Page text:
So this time, this joyous celebration of Queen Elizabeth’s Diamond Jubilee, I am going to celebrate, in the shade, waving my little Union Jack and feeling just as excited and happy as I did 60 years ago.

The founder of Fairy Tale Children's Furniture, Zandra Johnson is a passionate advocate of imaginative play for children. Studies reveal free time spent playing make-believe helps children develop critical cognitive skills. Fairytale Furniture helps build those skills through imaginative play. Download your free guide to Imaginative Play at FAIRYTALECHILDRENSFURNITURE.CO.UK

Monday, 23 April 2012

You Can't Cuddle a Kindle


You Can’t Cuddle a Kindle.

There was a teacher who would wander out to supervise playtime in the school playground hugging a book to her chest. Sometimes she would walk into the classroom like that, arms wrapped tightly across her body hugging the book as though it was a most precious child. She would say “I’ve got such a lovely story here. Don’t you want to know what it is?” and then eyes merry and bright, she would tease by just showing a tiny part of the cover – a quick flash or a small corner.

I knew a librarian who did the same, selecting a book or several books as though they were exciting treasures, or with all the excited expectation of a child selecting sweets from a shelf to hoard and enjoy later.

They were, inevitably, always surrounded by children eager to know more and to share the excitement. The teacher and librarian would settle down, making a show of wriggling to get comfortable, then very slowly open the book and begin to read. The books they chose were always varied - stories, facts, picture books, pop-up books; books which opened up the world of ideas and imagination. They encouraged the children to find books for them to read and for the child to read for themselves. They were developing a love of reading and a love of books.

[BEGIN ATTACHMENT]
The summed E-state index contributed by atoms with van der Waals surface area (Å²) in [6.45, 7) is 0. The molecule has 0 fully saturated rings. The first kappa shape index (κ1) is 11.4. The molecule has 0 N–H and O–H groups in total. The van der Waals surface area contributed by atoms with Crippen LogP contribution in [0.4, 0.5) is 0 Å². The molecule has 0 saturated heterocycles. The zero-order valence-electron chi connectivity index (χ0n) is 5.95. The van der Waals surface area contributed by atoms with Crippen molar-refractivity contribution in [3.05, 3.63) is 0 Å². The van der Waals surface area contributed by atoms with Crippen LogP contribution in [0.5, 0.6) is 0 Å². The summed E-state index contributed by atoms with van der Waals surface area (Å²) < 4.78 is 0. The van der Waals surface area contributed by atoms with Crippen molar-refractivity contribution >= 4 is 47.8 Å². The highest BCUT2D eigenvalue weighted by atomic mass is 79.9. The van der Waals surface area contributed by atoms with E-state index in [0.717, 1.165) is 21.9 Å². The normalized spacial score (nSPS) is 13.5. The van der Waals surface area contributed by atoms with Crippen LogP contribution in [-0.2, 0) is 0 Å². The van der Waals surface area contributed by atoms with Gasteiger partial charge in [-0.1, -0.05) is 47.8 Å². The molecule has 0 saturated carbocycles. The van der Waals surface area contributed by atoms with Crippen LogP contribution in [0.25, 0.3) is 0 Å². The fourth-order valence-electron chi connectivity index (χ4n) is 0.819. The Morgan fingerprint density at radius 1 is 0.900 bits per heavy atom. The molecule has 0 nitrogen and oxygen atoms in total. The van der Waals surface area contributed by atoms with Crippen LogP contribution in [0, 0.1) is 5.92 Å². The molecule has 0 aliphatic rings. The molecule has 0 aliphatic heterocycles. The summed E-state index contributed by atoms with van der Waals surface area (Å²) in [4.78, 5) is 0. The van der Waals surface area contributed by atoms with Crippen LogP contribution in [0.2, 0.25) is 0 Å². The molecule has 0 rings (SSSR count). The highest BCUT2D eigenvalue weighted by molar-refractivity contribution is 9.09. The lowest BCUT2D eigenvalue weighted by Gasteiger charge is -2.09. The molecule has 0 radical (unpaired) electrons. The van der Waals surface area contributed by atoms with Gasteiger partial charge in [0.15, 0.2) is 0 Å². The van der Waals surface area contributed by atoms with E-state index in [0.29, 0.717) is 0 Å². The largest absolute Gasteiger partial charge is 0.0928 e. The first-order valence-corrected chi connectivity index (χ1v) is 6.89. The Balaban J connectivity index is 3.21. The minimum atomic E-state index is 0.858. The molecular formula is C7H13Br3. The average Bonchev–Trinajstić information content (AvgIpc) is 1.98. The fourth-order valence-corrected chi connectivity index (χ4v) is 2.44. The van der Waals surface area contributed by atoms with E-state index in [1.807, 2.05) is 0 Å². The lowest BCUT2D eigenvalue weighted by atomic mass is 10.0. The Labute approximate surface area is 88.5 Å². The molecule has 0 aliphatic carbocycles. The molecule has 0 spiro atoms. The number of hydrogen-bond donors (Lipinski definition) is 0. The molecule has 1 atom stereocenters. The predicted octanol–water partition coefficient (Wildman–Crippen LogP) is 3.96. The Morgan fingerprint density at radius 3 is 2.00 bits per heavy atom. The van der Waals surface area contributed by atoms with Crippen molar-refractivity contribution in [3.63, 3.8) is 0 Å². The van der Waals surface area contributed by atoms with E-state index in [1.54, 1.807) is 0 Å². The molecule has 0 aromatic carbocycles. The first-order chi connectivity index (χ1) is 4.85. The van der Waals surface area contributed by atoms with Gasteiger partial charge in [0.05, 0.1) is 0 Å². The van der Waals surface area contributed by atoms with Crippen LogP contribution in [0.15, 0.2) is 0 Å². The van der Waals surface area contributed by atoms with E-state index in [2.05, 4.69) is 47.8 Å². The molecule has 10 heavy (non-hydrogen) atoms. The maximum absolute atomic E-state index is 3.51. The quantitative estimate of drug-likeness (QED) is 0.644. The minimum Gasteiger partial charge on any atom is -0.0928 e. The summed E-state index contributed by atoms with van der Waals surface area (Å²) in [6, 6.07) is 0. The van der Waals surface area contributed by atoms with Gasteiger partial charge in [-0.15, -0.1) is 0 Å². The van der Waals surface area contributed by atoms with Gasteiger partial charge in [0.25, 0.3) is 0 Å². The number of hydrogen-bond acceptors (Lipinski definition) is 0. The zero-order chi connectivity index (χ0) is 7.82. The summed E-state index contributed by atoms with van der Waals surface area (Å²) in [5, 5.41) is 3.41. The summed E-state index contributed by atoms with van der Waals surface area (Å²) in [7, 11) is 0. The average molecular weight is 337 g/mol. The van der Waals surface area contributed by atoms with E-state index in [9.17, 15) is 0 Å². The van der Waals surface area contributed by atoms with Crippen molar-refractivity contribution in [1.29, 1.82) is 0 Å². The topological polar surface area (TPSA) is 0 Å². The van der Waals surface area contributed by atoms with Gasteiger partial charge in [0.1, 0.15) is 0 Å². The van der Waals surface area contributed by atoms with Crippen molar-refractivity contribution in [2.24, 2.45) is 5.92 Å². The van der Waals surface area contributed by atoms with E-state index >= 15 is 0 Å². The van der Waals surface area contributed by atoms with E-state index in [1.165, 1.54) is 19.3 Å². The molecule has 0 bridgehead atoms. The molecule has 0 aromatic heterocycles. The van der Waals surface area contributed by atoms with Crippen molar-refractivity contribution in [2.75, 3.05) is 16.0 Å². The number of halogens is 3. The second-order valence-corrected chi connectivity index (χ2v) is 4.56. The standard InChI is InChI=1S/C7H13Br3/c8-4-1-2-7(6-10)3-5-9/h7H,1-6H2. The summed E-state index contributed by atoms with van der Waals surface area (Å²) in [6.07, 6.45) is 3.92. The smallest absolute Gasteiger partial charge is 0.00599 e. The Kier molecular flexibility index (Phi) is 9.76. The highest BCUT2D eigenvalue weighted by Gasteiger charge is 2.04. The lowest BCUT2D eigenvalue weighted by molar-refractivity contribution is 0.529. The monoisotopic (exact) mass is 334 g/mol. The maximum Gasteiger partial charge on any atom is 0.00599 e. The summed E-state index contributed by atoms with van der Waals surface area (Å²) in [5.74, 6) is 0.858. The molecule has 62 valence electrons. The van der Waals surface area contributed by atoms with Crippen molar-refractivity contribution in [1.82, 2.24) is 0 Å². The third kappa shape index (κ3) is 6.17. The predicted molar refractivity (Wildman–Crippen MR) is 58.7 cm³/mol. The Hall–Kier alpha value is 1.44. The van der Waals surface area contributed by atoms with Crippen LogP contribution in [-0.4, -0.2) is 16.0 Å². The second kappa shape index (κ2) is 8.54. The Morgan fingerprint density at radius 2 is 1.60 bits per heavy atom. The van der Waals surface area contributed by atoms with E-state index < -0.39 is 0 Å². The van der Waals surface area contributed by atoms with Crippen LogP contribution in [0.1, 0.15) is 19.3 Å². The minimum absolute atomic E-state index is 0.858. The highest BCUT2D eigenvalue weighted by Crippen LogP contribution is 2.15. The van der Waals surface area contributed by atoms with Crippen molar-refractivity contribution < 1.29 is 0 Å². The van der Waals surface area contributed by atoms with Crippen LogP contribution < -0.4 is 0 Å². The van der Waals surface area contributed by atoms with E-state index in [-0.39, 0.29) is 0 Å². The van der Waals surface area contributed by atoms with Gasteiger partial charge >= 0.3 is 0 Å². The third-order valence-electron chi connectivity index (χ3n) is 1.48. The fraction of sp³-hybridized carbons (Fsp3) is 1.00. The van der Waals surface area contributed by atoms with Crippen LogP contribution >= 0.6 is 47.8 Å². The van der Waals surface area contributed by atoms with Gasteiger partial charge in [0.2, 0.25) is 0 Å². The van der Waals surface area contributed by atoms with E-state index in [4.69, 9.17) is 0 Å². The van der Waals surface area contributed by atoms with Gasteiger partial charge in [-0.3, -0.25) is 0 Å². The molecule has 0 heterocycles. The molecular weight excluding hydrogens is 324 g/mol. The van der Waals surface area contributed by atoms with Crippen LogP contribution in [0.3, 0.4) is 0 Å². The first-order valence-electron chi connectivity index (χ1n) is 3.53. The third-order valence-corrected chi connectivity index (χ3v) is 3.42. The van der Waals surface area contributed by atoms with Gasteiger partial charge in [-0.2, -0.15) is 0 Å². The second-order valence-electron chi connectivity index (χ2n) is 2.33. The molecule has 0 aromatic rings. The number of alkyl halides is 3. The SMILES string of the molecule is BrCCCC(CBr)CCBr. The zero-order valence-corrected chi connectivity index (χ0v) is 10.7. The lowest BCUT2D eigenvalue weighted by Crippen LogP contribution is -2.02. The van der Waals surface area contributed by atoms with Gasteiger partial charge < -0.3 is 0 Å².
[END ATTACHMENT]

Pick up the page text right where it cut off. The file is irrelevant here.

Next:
There are a great many pleasures to owning or reading a book, quite apart from exploring and enjoying its contents. The pleasure of the title, some so enticing and intriguing, as tantalising as a riddle; the design of the cover, the tactile pleasure of holding the book in your hand feeling the texture of the cover the thickness of the paper and the beauty of the neat rows of type covering each page. The smell of a new book opened only by you and the wonderful cocktail of smells from an old book, opened and read by so many other people and passed on.  Can the solitude of down loading a book onto a Kindle compare with the pleasure of browsing a book shop or library with so many tempting books, so many colours so many pictures?

Books can provide insights into worlds you could never visit, into situations and lives you could never experience,explore to the ideas of people you could never meet. They can educate, guide, help and encourage and they can also provide a way to escape. If you are buried in a book you forget the loneliness, sorrow or worry that occupies your mind.

By encouraging a love of books and a love of reading in a child, and you can never really begin too early, you are passing on a great gift that will last a lifetime. The Kindle is capable of holding many, many books on one small tablet, perfect for travelling. But you can’t cuddle a Kindle; it doesn’t have that seductive allure of a book, especially a picture book, and the tactile pleasure of turning real pages.

I have a childlike love of picture books and will look at the illustrations again and again after the book has been read. If a book contains photographs I will look at all the photos before I begin to read, finding them by looking for the change of colour on the page edge. E- Books also have the magic of pictures, but not, for me, the pure pleasure of settling down, with a book on lap, newly opened with the weight of unread pages on the right hand, the pleasure of slowly reading through the pages so that the weight changes from right to left, and the final mixture of satisfaction, pleasure and sadness as I close the back cover on the completed book.

As a parent or grandparent, settling with a child on lap to read together, to share a book where you both hold and turn the pages back and forth is such a joy. Can you really replicate that by looking at the small tablet of an e-book?